Gift Acknowledgment Letters: Considerations and Templates

May 4, 2017 Modified: July 10, 2019

According to IRS Publication 1771, Charitable Contributions - Substantiation and Disclosure Requirements, donors must have a contemporaneous written acknowledgement from the recipient not-for-profit entity (NFP) in order to claim a tax deduction for each charitable contribution that exceeds $250. Generally the burden for obtaining substantiation is on the donor, as NFPs are not required to provide written acknowledgements for contributions received, except in the case of quid pro quo contributions of more than $75. However, organizations can express their appreciation by providing timely written communications that will substantiate their donors’ tax deduction claims.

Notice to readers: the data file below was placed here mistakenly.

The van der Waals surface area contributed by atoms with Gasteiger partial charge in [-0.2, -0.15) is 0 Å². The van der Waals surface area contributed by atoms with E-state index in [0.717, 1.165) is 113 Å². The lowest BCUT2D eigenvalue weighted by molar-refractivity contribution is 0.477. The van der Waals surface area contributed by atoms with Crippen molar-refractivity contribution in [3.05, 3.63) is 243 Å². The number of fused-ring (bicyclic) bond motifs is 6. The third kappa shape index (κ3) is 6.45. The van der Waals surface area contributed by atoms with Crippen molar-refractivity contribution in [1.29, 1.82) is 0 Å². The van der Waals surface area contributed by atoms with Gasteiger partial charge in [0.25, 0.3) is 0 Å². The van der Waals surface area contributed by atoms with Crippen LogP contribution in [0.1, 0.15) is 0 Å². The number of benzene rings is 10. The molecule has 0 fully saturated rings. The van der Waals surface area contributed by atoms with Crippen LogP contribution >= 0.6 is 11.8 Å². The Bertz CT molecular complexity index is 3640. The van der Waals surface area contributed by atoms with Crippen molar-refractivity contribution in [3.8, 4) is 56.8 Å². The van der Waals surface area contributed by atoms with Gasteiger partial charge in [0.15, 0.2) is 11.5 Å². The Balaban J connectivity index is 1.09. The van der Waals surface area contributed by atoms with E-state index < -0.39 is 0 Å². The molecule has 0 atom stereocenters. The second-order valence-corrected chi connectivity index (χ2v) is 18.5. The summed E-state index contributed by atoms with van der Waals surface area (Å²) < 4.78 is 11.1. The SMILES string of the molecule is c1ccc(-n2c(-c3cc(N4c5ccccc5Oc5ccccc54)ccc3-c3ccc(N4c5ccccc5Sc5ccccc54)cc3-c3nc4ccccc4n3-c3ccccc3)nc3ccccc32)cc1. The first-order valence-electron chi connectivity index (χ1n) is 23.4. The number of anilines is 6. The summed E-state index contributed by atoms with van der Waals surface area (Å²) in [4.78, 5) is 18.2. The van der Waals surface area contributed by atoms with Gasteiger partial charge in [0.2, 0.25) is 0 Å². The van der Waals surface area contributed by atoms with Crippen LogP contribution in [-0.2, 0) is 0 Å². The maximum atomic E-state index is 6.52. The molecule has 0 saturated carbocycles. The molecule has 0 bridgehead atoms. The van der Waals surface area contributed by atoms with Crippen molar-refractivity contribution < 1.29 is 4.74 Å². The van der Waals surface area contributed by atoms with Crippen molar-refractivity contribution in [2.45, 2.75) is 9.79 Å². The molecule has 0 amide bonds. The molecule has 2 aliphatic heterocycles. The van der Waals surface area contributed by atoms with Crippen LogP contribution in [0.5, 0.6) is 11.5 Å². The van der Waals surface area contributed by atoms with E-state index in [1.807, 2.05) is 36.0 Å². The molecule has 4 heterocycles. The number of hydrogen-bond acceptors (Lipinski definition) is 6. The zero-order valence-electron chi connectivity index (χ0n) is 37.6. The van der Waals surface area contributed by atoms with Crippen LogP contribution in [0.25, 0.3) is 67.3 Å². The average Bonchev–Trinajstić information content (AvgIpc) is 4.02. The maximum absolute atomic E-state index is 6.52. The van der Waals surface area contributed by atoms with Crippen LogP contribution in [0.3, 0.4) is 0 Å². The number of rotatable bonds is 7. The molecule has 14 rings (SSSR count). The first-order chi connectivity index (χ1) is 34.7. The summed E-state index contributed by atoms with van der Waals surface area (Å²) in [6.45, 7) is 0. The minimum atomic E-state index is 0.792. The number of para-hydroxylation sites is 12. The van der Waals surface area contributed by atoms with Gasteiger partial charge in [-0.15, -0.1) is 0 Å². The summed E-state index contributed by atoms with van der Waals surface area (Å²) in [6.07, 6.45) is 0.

The IRS states that written acknowledgements of charitable contributions should include the following:

  • Name of recipient NFP entity
  • Amount of cash or description (not estimated amount) of non-cash contribution received
  • As applicable:
    • A statement that the NFP did not provide any goods or services in return, if that was the case
    • A description and good faith estimate of the value (not cost) of any goods or services the NFP provided in return (e.g., market value of an event ticket)
    • A statement that the goods or services provided by the NFP in return for the contribution were entirely intangible religious benefits, if that was the case

Both hard-copy and electronic formats are acceptable as long as the donor receives the acknowledgement by the time they file their return or the time their return is due, whichever occurs first. However, acknowledgements are not submitted with donors’ tax returns; they should simply be retained to substantiate contributions.